We work to ensure a discussion on an equal footing between patients, families and the experts of psychiatric care. In addition, the Association advocates dialogue and working with institutions whose social mission is to support self-help such as health insurance companies and executive organs of the government.
We pursue the following detailed objectives with authorities, insurers and those with political responsibility:
The experience of families can be very useful for others in a similar position. An essential part of the Association's work consists in promoting this exchange of experience. It comprises mutual support in the sense of providing help for self-help, information and advice.
On a local level, this takes place in the self-help groups. The State associations can be helpful in forming and supporting these groups. These provide information on disciplinary and State-specific issues in their own events. The Federal Association also organises informational events on therapeutic, social and other questions. In this way, a network is created which rescues families from isolation and gives them support in crises.
If people who are ill are not able to sufficiently represent their own interests, the families must perform this task in their place. The Federal Association and State associations support them in the process with their own publications, free advice, the provision of partners or contacts, addresses and references.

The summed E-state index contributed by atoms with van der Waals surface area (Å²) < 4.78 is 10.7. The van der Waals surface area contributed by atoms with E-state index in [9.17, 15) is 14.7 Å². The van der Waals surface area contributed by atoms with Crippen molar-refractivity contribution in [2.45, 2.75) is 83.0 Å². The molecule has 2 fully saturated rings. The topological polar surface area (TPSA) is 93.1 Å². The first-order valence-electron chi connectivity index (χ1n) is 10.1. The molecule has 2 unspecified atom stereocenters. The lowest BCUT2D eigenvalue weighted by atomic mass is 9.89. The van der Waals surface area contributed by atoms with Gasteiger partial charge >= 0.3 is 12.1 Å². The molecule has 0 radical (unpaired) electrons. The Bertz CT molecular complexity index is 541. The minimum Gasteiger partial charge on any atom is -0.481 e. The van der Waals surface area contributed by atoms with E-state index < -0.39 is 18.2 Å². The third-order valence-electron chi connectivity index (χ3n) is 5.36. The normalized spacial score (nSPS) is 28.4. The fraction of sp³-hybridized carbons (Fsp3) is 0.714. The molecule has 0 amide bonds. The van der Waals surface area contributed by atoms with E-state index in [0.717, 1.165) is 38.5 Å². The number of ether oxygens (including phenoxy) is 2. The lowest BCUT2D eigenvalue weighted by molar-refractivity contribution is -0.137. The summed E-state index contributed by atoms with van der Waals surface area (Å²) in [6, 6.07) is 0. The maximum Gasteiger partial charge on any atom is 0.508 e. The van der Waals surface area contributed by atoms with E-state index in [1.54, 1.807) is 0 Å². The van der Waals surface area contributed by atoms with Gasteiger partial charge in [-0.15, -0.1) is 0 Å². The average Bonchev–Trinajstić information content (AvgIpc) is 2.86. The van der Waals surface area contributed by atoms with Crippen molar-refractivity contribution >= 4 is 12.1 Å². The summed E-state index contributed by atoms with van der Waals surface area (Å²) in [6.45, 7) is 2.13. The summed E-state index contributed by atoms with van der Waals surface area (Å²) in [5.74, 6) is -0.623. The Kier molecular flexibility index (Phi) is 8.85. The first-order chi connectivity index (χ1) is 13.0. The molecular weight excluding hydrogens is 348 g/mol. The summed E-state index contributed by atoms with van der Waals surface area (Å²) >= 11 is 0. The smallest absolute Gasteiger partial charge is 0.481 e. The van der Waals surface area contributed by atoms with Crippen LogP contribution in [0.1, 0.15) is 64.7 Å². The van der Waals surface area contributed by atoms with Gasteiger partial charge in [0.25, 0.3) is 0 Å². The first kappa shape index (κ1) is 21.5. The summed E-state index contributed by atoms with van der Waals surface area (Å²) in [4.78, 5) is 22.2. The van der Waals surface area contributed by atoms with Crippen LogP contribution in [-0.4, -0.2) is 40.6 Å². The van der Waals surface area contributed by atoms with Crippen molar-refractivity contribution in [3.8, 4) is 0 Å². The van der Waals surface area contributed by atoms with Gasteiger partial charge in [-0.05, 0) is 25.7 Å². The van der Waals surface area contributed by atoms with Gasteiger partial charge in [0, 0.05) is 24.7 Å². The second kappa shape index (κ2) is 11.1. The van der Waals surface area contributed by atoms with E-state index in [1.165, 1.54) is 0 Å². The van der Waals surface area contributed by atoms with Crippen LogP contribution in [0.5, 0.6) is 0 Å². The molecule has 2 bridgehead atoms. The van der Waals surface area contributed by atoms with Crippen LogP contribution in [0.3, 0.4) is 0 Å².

One source of information with internal and external effects is the magazine "Psychosoziale Umschau" of which the Federal Association is the co-publisher. Its website is provided through the psychiatric network www.psychiatrie.de.
The work of State associations and the State Association is also aimed at improving the social environment in favour of the mentally ill and their families. Among other things, this includes enlightening the public about mental illness in order to remove false ideas and stigmatisation.
The task of the Federal Association remains to represent the political demands of the State associations on a national level and to provide them with information from its sphere of work. In the process, the Association collaborates with all people and institutions who/which support its objectives in their entirety or in certain areas.
We convey the experience and knowledge of the families to the decision-makers and multipliers, point out shortcomings, defects and injustices and work for their correction. As the point of contact, we are always available when the subject turns to mental illness and its effect on families.
Representatives of the Federal Association work in international family associations such as EUFAMI (European Union of Families Organizations) and WFSAD (World Fellowship for Schizophrenia and Allied Disorders).
Volunteers are working with great commitment on all levels of family self-help psychiatry. Family self-help psychiatry has now become a voice which can no longer be overheard. Families with mentally ill members are taking their fate in their own hands and following the motto:
Living with the mentally ill – with self-confidence and in solidarity.
Bonn, November 2012